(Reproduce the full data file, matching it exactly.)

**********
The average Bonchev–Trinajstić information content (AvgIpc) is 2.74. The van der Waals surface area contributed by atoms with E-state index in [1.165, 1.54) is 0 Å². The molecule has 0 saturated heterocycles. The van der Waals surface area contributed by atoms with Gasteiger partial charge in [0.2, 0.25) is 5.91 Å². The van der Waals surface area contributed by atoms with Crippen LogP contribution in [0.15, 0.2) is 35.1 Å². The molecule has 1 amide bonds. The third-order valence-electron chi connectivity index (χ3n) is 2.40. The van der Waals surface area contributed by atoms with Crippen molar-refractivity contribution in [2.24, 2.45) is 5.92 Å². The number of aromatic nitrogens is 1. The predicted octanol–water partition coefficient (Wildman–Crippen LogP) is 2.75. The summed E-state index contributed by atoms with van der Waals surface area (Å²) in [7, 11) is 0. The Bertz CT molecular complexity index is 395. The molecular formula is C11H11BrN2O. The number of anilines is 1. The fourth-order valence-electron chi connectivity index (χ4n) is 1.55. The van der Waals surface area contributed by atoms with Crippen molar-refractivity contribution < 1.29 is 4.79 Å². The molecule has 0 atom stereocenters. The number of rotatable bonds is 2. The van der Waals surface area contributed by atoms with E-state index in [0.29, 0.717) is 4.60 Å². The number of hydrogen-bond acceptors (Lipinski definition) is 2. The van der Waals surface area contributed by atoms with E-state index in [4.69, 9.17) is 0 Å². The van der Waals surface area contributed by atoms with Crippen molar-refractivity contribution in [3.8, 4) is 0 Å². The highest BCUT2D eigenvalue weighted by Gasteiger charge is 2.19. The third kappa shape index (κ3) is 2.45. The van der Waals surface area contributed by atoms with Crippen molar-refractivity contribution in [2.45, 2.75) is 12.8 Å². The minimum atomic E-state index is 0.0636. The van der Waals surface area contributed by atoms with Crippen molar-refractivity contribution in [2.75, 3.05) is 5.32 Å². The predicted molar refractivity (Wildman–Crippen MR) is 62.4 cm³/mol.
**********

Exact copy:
The average Bonchev–Trinajstić information content (AvgIpc) is 2.74. The van der Waals surface area contributed by atoms with E-state index in [1.165, 1.54) is 0 Å². The molecule has 0 saturated heterocycles. The van der Waals surface area contributed by atoms with Gasteiger partial charge in [0.2, 0.25) is 5.91 Å². The van der Waals surface area contributed by atoms with Crippen LogP contribution in [0.15, 0.2) is 35.1 Å². The molecule has 1 amide bonds. The third-order valence-electron chi connectivity index (χ3n) is 2.40. The van der Waals surface area contributed by atoms with Crippen molar-refractivity contribution in [2.24, 2.45) is 5.92 Å². The number of aromatic nitrogens is 1. The predicted octanol–water partition coefficient (Wildman–Crippen LogP) is 2.75. The summed E-state index contributed by atoms with van der Waals surface area (Å²) in [7, 11) is 0. The Bertz CT molecular complexity index is 395. The molecular formula is C11H11BrN2O. The number of anilines is 1. The fourth-order valence-electron chi connectivity index (χ4n) is 1.55. The van der Waals surface area contributed by atoms with Crippen molar-refractivity contribution < 1.29 is 4.79 Å². The molecule has 0 atom stereocenters. The number of rotatable bonds is 2. The van der Waals surface area contributed by atoms with E-state index in [0.29, 0.717) is 4.60 Å². The number of hydrogen-bond acceptors (Lipinski definition) is 2. The van der Waals surface area contributed by atoms with E-state index in [4.69, 9.17) is 0 Å². The van der Waals surface area contributed by atoms with Crippen molar-refractivity contribution in [3.8, 4) is 0 Å². The highest BCUT2D eigenvalue weighted by Gasteiger charge is 2.19. The third kappa shape index (κ3) is 2.45. The van der Waals surface area contributed by atoms with Crippen molar-refractivity contribution in [2.45, 2.75) is 12.8 Å². The minimum atomic E-state index is 0.0636. The van der Waals surface area contributed by atoms with Crippen molar-refractivity contribution in [2.75, 3.05) is 5.32 Å². The predicted molar refractivity (Wildman–Crippen MR) is 62.4 cm³/mol.